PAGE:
Around the country, parades are used in celebration of Independence Day, Super Bowl winners, and traditionally veterans of wars. In the late 1960s and early 1970s however, returning Vietnam Veterans were met with scorn and humiliation. Today, Dayton high school teacher Bridget Federspiel is honoring Vietnam veterans with her students. She spoke to Seth Gordon of the Veteran and Military Center at Wright State University for Veterans' Voices.
Seth Gordon (SG): Can you talk a little bit about what brought you to do the We Love Our Vets event? Where did that come from, and what does it do for the students?
Bridget Federspiel (BF): You know, Veterans Day is their holiday. So, I wanted to come up with another holiday that we could bring in veterans and show appreciation. Honestly, we should do it every day of the week. So, I came up with Valentine's Day because we love our vets. Oh, I'm going to forget the guy's name, but... Will Rogers said, “We all can't be heroes. Some of us have to sit on the curb and wave as they walk by.” And I thought, that's great. We can get some flags and I'll line the children up, children – they’re high school students, up in the hallway, because you don’t see it when you walk into the school. You walk down this hallway and then there's a turn and at the turn is where the parade begins. We'll walk them through there, and we'll wave the flags and cheer them, because some of these guys did not get a parade when they came home, specifically, our Vietnam vets. The World War II guys, they'll puff up their chests and walk through. I've watched guys get out their wheelchairs and walk through, wave and shake hands. I watched these guys tear up. Several Vietnam vets over the years have told me that was so moving and that I didn’t know if I could walk all the way through because I didn’t get any welcome like that at home. And even, I mean let's face it, our Afghanistan and Iraqi vets aren't getting the parades, you know. And even Korean vets, nothing, nothing like that. So, then they get settled onto tables and we do like a speed dating with the vets. Five or six students sit down at a table with the vet and there’s a map for a geography lesson, and pictures that they can bring in, and certain questions they can ask like where’d you serve, and what you do, and why do you go? Then after ten minutes, we ring a bell and the students get up and go to a new vet. They get to talk to six different vets and the veterans love it. Yeah, it's a good thing for my students to experience. I've tried to share it with other schools to get it going. Pick a holiday, we're lucky to have our vets on St. Patrick's Day, or we’re thankful for our vets around Thanksgiving, something. So, it’s great.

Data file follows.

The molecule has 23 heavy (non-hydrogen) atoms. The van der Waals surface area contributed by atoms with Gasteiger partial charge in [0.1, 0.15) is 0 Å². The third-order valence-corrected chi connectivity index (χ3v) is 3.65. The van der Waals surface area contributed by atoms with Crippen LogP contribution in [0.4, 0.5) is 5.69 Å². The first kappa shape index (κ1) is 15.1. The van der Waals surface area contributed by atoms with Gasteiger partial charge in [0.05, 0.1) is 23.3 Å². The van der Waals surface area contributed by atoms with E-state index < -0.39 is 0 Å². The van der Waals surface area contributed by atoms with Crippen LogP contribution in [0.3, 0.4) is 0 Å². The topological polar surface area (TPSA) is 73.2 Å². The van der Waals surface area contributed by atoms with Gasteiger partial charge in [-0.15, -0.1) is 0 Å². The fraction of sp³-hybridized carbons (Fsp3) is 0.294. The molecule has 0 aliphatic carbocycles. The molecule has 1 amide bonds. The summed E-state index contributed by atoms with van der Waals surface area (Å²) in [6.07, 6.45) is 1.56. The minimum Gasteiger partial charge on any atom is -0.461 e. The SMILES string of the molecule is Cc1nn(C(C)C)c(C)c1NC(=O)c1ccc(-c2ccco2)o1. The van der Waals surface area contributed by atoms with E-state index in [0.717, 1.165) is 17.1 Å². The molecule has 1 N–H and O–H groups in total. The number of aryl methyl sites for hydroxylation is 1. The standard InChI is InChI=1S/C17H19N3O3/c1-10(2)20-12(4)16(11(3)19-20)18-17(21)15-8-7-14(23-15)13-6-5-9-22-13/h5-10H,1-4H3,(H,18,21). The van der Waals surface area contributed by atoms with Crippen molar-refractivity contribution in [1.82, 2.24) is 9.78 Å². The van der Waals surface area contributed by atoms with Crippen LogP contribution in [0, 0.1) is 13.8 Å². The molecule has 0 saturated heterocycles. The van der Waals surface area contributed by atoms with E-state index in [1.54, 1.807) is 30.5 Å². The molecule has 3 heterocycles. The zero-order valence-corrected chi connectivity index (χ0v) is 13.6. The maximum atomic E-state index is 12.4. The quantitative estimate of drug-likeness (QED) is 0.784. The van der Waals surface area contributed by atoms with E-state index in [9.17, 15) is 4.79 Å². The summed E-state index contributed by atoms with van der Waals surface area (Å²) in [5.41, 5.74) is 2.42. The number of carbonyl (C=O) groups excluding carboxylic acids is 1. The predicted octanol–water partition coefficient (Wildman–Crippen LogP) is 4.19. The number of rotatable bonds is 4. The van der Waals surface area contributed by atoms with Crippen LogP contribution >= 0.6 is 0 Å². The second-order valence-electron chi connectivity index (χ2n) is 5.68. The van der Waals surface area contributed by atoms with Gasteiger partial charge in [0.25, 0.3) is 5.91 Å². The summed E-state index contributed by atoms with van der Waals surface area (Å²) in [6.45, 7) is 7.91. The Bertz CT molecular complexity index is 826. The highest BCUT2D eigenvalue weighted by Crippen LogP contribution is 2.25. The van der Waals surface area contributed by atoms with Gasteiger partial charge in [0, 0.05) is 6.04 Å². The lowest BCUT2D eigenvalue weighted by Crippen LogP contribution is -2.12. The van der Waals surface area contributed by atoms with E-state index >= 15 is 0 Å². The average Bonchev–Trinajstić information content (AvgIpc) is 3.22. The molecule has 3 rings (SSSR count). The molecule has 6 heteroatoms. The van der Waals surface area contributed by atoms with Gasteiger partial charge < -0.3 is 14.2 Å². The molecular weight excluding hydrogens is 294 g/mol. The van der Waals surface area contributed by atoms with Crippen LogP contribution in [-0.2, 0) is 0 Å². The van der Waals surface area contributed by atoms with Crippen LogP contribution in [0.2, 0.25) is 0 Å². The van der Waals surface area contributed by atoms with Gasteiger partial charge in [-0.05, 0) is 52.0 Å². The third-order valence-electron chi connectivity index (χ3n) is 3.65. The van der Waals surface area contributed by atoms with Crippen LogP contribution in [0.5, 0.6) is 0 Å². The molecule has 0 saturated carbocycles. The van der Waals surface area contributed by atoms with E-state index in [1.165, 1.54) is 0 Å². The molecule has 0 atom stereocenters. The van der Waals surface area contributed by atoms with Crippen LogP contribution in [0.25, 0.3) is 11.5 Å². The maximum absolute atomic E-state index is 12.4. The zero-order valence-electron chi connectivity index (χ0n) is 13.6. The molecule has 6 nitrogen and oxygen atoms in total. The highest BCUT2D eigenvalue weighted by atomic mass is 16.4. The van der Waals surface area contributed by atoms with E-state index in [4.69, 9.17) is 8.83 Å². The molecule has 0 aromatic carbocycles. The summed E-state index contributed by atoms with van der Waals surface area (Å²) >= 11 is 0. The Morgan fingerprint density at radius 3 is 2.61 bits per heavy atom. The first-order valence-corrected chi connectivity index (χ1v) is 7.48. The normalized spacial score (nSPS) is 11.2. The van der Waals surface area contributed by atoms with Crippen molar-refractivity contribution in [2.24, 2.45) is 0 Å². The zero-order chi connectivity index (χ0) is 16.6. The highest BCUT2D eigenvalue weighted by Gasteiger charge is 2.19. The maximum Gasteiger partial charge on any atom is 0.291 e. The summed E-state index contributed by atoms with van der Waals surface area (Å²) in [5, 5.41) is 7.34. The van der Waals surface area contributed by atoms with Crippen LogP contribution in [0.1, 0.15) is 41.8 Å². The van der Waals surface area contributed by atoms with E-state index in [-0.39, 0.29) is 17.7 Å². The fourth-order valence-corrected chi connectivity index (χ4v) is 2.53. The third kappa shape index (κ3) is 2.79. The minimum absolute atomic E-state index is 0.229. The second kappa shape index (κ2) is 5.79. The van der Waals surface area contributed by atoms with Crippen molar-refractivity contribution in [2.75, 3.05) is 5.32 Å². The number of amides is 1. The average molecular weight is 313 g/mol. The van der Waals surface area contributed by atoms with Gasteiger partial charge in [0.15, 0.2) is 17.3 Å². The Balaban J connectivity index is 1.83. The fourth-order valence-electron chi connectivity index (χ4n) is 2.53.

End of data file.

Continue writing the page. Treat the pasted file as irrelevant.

SG: How personal is this project for you?
BF: Very personal. It’s made me, it’s definitely made me a better teacher. And I feel such a responsibility to make sure that these stories are stored and saved for the future.
SG: And I feel a real responsibility to take care of those people that have given so much and it's hard not to, I think this is the part that chokes me up, it's hard not to love all of them. They've dug in deep to something that so few people do and to see them...
BF: Mistreated and misunderstood.
SG: Yeah. It's hard.
Seth Gordon and Bridget Federspiel's conversation took place at WYSO as part of StoryCorps' Military Voices Initiative which visited the Miami Valley last summer. Veterans’ Voices on WYSO is presented by Wright-Patt Credit Union with additional support from CareSource. This story was edited by Tony Holloway and Will Davis and created at the Eichelberger Center for Community Voices at WYSO.